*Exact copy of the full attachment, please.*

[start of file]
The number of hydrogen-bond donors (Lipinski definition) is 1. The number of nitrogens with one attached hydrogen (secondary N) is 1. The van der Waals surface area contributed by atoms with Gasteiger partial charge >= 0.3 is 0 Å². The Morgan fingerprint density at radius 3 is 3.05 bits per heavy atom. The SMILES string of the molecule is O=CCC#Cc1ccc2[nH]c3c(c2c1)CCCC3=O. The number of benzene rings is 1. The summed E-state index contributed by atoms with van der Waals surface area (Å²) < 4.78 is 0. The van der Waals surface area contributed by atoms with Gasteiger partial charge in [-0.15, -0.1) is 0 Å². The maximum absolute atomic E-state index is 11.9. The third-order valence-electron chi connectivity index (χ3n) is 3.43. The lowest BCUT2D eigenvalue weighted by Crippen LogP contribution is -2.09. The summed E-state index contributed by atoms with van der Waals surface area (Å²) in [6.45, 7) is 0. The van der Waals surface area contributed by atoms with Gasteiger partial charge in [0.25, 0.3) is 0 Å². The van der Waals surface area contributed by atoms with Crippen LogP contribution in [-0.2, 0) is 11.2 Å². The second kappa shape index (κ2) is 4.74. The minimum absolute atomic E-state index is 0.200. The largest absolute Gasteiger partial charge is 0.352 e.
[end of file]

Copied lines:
The number of hydrogen-bond donors (Lipinski definition) is 1. The number of nitrogens with one attached hydrogen (secondary N) is 1. The van der Waals surface area contributed by atoms with Gasteiger partial charge >= 0.3 is 0 Å². The Morgan fingerprint density at radius 3 is 3.05 bits per heavy atom. The SMILES string of the molecule is O=CCC#Cc1ccc2[nH]c3c(c2c1)CCCC3=O. The number of benzene rings is 1. The summed E-state index contributed by atoms with van der Waals surface area (Å²) < 4.78 is 0. The van der Waals surface area contributed by atoms with Gasteiger partial charge in [-0.15, -0.1) is 0 Å². The maximum absolute atomic E-state index is 11.9. The third-order valence-electron chi connectivity index (χ3n) is 3.43. The lowest BCUT2D eigenvalue weighted by Crippen LogP contribution is -2.09. The summed E-state index contributed by atoms with van der Waals surface area (Å²) in [6.45, 7) is 0. The van der Waals surface area contributed by atoms with Gasteiger partial charge in [0.25, 0.3) is 0 Å². The van der Waals surface area contributed by atoms with Crippen LogP contribution in [-0.2, 0) is 11.2 Å². The second kappa shape index (κ2) is 4.74. The minimum absolute atomic E-state index is 0.200. The largest absolute Gasteiger partial charge is 0.352 e.